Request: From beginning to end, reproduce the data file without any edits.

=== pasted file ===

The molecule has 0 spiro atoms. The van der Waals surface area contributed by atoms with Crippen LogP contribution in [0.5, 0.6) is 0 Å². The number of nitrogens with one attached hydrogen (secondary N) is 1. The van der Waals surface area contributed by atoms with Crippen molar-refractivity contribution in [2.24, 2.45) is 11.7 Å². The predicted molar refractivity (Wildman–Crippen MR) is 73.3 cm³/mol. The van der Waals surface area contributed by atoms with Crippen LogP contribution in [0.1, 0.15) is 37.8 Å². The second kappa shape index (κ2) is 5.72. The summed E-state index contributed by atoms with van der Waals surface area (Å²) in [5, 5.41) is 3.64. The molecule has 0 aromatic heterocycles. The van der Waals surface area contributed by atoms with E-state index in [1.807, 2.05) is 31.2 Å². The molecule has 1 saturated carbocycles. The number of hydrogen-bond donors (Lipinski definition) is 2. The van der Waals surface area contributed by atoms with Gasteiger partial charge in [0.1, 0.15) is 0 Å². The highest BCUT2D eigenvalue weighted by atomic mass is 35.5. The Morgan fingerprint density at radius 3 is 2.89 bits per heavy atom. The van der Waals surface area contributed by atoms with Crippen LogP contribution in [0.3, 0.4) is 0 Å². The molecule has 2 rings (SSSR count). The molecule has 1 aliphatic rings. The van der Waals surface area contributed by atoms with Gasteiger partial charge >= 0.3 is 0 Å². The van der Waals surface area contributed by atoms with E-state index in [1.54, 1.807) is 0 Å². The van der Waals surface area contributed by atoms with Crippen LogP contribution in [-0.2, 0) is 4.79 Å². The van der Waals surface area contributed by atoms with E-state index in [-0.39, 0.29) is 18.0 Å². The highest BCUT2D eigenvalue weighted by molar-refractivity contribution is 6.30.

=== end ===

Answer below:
The molecule has 0 spiro atoms. The van der Waals surface area contributed by atoms with Crippen LogP contribution in [0.5, 0.6) is 0 Å². The number of nitrogens with one attached hydrogen (secondary N) is 1. The van der Waals surface area contributed by atoms with Crippen molar-refractivity contribution in [2.24, 2.45) is 11.7 Å². The predicted molar refractivity (Wildman–Crippen MR) is 73.3 cm³/mol. The van der Waals surface area contributed by atoms with Crippen LogP contribution in [0.1, 0.15) is 37.8 Å². The second kappa shape index (κ2) is 5.72. The summed E-state index contributed by atoms with van der Waals surface area (Å²) in [5, 5.41) is 3.64. The molecule has 0 aromatic heterocycles. The van der Waals surface area contributed by atoms with E-state index in [1.807, 2.05) is 31.2 Å². The molecule has 1 saturated carbocycles. The number of hydrogen-bond donors (Lipinski definition) is 2. The van der Waals surface area contributed by atoms with Gasteiger partial charge in [0.1, 0.15) is 0 Å². The highest BCUT2D eigenvalue weighted by atomic mass is 35.5. The Morgan fingerprint density at radius 3 is 2.89 bits per heavy atom. The van der Waals surface area contributed by atoms with Crippen LogP contribution in [0.3, 0.4) is 0 Å². The molecule has 2 rings (SSSR count). The molecule has 1 aliphatic rings. The van der Waals surface area contributed by atoms with Gasteiger partial charge >= 0.3 is 0 Å². The van der Waals surface area contributed by atoms with E-state index in [1.54, 1.807) is 0 Å². The van der Waals surface area contributed by atoms with Crippen LogP contribution in [-0.2, 0) is 4.79 Å². The van der Waals surface area contributed by atoms with E-state index in [-0.39, 0.29) is 18.0 Å². The highest BCUT2D eigenvalue weighted by molar-refractivity contribution is 6.30.